Washington: How Slaves, Idealists, and Scoundrels Created the Nation's Capital
Washington, D.C., is home to the most influential power brokers in the world. But how did we come to call D.C.—a place one contemporary observer called a mere swamp "producing nothing except myriads of toads and frogs (of enormous size)," a district that was strategically indefensible, captive to the politics of slavery, and a target of unbridled land speculation—our nation's capital? In Washington, acclaimed and award-winning author Fergus M. Bordewich turns his eye to the backroom deal making and shifting alliances between our Founding Fathers and in doing so pulls back the curtain on the lives of slaves who actually built the city. The answers revealed in this eye-opening book are not only surprising and exciting but also illuminate a story of unexpected triumph over a multitude of political and financial obstacles, including fraudulent real estate speculation, overextended financiers, and management more apt for a "banana republic" than an emerging world power.
In this page-turning work that reveals the hidden and somewhat unsavory side of the nation's beginnings, Bordewich, once again, brings his novelist's sensibility to a little-known chapter in American history.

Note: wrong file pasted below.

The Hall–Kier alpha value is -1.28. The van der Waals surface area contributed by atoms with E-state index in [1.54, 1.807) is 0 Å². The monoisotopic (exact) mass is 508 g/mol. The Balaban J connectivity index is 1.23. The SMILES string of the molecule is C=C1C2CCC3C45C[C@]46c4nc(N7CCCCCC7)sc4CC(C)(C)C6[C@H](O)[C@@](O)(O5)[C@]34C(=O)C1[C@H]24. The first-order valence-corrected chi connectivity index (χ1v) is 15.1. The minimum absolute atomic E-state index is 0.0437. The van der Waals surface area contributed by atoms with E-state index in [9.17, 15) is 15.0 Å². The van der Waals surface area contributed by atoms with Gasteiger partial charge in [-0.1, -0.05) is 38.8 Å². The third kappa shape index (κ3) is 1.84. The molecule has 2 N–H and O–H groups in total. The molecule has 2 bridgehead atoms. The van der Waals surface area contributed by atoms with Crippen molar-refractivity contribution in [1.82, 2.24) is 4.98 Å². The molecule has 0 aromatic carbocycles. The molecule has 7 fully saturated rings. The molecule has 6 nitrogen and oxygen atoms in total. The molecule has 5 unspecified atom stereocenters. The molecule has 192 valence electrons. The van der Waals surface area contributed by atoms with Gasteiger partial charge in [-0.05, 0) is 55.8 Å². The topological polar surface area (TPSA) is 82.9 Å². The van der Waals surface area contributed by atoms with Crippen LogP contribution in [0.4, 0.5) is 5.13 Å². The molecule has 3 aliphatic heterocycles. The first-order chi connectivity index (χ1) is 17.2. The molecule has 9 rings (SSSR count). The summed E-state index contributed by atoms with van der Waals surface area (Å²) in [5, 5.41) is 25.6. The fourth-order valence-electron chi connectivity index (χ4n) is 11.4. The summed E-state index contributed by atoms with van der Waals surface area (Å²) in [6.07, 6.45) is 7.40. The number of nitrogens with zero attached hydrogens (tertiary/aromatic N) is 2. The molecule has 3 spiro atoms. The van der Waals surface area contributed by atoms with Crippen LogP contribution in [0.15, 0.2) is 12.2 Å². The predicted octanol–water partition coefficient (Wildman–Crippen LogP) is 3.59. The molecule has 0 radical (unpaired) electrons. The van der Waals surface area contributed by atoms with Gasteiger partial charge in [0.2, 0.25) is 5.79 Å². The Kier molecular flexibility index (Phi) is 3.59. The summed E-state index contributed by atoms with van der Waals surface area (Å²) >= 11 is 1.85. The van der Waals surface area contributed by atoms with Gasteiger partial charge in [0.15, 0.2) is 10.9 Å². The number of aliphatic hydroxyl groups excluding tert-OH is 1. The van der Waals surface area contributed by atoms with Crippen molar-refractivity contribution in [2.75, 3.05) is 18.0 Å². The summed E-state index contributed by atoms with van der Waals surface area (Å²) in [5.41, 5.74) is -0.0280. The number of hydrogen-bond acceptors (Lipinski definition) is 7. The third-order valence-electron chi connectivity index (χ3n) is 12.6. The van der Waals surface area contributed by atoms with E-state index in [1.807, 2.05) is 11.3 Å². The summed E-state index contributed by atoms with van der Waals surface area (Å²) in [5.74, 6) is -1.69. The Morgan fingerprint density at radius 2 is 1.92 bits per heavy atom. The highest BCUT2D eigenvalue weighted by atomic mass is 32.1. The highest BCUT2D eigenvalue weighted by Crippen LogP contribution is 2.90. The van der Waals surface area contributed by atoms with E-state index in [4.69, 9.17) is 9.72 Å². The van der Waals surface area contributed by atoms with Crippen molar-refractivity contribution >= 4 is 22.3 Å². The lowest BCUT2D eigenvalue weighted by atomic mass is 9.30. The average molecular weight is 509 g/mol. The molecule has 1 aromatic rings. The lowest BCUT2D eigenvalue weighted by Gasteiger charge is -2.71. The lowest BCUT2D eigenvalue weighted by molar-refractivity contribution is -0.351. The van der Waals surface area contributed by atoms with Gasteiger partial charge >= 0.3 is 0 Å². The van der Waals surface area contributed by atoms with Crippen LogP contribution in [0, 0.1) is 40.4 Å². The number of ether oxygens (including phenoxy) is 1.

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Review: Washington: The Making of the American CapitalUser Review - Betty McMahon - Goodreads
I learned a lot about the making of the capitol that I didn't know. But the book was tainted big time with political correctness that spoiled much of it. Read full review
Review: Washington: The Making of the American CapitalUser Review - J Mark Brinkmoeller - Goodreads
Terrific as have been all the books authored by Mr. Fergus Bordewich. The role slavery commanded amidst the politics of deciding on a location for the capital and the impact of land speculators in stunting the growth of Washington were particularly rewarding elements in this book. Read full review
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